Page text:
Difference between revisions of "Moveable Feast Day Calendar for Sweden"
Revision as of 01:11, 1 December 2012
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Many times in the Swedish Church Records, a minister recorded the date of an event by the name of the Fixed or Moveable Feast Date which is based on the liturgical year (the church year) rather than the Julian or Gregorian date that we would recognize. To convert a Moveable Feast Day that you see in a record to a Julian or Gregorian date, choose the year that you are working in from the table below. If you are having difficulty figuring out the name of a Feast Day, or need to convert a Fixed Feast day, see Fixed and Moveable Feast Day Calendar for: Sweden.
- The Swedish government began using the Gregorian calendar on February 18, 1753. Prior to that, they used the Julian calendar. Do not use this conversion table for Danish or Nowegian research between 1700 and 1753.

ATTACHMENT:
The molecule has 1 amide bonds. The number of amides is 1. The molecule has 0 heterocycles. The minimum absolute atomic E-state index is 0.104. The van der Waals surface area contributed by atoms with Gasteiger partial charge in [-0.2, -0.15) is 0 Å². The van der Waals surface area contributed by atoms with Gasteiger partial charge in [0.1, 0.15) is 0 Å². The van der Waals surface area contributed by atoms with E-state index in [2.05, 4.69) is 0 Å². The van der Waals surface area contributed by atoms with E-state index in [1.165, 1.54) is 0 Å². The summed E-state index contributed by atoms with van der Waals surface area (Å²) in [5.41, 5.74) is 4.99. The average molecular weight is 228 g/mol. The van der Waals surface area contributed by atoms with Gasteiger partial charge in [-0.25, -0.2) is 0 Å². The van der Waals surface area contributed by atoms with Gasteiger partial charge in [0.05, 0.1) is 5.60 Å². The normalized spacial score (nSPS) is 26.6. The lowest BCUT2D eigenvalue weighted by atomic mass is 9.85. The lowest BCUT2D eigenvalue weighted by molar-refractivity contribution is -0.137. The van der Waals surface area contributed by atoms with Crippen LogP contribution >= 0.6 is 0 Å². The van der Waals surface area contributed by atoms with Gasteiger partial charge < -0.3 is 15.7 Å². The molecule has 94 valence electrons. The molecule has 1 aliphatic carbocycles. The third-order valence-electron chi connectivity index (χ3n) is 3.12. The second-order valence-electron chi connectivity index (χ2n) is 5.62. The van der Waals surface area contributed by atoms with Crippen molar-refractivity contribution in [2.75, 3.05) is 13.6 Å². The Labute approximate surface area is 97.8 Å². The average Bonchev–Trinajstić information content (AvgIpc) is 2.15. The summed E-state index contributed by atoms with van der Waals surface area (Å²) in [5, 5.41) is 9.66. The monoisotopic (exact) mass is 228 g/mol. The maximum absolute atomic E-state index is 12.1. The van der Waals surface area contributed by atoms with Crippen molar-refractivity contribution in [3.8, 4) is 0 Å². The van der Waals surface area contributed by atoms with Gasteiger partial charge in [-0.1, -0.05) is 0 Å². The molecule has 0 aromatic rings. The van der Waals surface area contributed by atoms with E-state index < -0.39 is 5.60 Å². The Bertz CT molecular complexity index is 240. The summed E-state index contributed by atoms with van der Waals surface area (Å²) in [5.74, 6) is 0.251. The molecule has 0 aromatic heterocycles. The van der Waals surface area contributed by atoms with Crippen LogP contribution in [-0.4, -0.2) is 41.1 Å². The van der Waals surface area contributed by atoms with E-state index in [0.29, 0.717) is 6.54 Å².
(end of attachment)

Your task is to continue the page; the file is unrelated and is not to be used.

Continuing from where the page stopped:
- Between February 29, 1700 (Julian) and February 29, 1712 (Julian), the Swedish government used its own "Swedish Calendar". As part of the transition from the Swedish Calendar back to the Julian calendar in 1712, the month of February in 1712 has 30 days.
Bukke, Inger M., and Kristensen, Peer K., and Thomsen, Finn A. The Comprehensive Genealogical Feast Day Calendar. Bountiful: Thomsens, 1983
Johansson, Carl-Erik. Cradled in Sweden, Revised Edition. Logan: The Everton Publishers Inc., 1995
Blixt, Sam. Almanacka 1600 - 1999. Vimmerby: Vtt-Grafiska, 1985
Latham, R.E. Revised Medieval Latin Word List from British and Irish Sources. London: Published for the British Academy by the Oxford University Press, 1973